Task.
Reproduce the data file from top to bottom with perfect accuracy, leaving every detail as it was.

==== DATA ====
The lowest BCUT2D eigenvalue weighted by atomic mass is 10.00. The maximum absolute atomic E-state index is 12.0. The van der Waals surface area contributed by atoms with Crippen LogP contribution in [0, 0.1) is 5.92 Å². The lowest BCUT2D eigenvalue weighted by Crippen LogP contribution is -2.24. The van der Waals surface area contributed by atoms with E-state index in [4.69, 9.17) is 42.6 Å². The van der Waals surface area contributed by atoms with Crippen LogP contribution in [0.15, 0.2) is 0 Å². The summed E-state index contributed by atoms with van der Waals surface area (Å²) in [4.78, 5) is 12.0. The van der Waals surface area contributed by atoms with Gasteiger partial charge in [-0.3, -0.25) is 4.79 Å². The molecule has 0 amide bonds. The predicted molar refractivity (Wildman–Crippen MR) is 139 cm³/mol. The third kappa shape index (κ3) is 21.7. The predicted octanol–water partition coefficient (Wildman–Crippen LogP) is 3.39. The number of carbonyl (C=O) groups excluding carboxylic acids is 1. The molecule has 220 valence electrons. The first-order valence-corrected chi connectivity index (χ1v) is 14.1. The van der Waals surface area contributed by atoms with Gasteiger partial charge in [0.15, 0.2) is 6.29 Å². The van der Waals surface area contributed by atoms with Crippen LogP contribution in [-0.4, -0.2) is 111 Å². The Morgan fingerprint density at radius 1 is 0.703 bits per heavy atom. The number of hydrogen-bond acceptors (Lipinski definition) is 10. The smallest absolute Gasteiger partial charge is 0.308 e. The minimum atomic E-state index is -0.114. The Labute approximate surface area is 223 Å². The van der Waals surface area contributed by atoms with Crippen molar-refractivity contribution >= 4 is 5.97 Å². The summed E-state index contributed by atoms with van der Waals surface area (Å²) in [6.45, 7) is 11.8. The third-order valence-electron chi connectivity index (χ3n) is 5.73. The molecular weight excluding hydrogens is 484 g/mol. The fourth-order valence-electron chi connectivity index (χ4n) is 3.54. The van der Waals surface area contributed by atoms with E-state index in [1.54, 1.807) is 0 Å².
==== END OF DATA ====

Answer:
The lowest BCUT2D eigenvalue weighted by atomic mass is 10.00. The maximum absolute atomic E-state index is 12.0. The van der Waals surface area contributed by atoms with Crippen LogP contribution in [0, 0.1) is 5.92 Å². The lowest BCUT2D eigenvalue weighted by Crippen LogP contribution is -2.24. The van der Waals surface area contributed by atoms with E-state index in [4.69, 9.17) is 42.6 Å². The van der Waals surface area contributed by atoms with Crippen LogP contribution in [0.15, 0.2) is 0 Å². The summed E-state index contributed by atoms with van der Waals surface area (Å²) in [4.78, 5) is 12.0. The van der Waals surface area contributed by atoms with Gasteiger partial charge in [-0.3, -0.25) is 4.79 Å². The molecule has 0 amide bonds. The predicted molar refractivity (Wildman–Crippen MR) is 139 cm³/mol. The third kappa shape index (κ3) is 21.7. The predicted octanol–water partition coefficient (Wildman–Crippen LogP) is 3.39. The number of carbonyl (C=O) groups excluding carboxylic acids is 1. The molecule has 220 valence electrons. The first-order valence-corrected chi connectivity index (χ1v) is 14.1. The van der Waals surface area contributed by atoms with Gasteiger partial charge in [0.15, 0.2) is 6.29 Å². The van der Waals surface area contributed by atoms with Crippen LogP contribution in [-0.4, -0.2) is 111 Å². The Morgan fingerprint density at radius 1 is 0.703 bits per heavy atom. The number of hydrogen-bond acceptors (Lipinski definition) is 10. The smallest absolute Gasteiger partial charge is 0.308 e. The minimum atomic E-state index is -0.114. The Labute approximate surface area is 223 Å². The van der Waals surface area contributed by atoms with Crippen molar-refractivity contribution >= 4 is 5.97 Å². The summed E-state index contributed by atoms with van der Waals surface area (Å²) in [6.45, 7) is 11.8. The third-order valence-electron chi connectivity index (χ3n) is 5.73. The molecular weight excluding hydrogens is 484 g/mol. The fourth-order valence-electron chi connectivity index (χ4n) is 3.54. The van der Waals surface area contributed by atoms with E-state index in [1.54, 1.807) is 0 Å².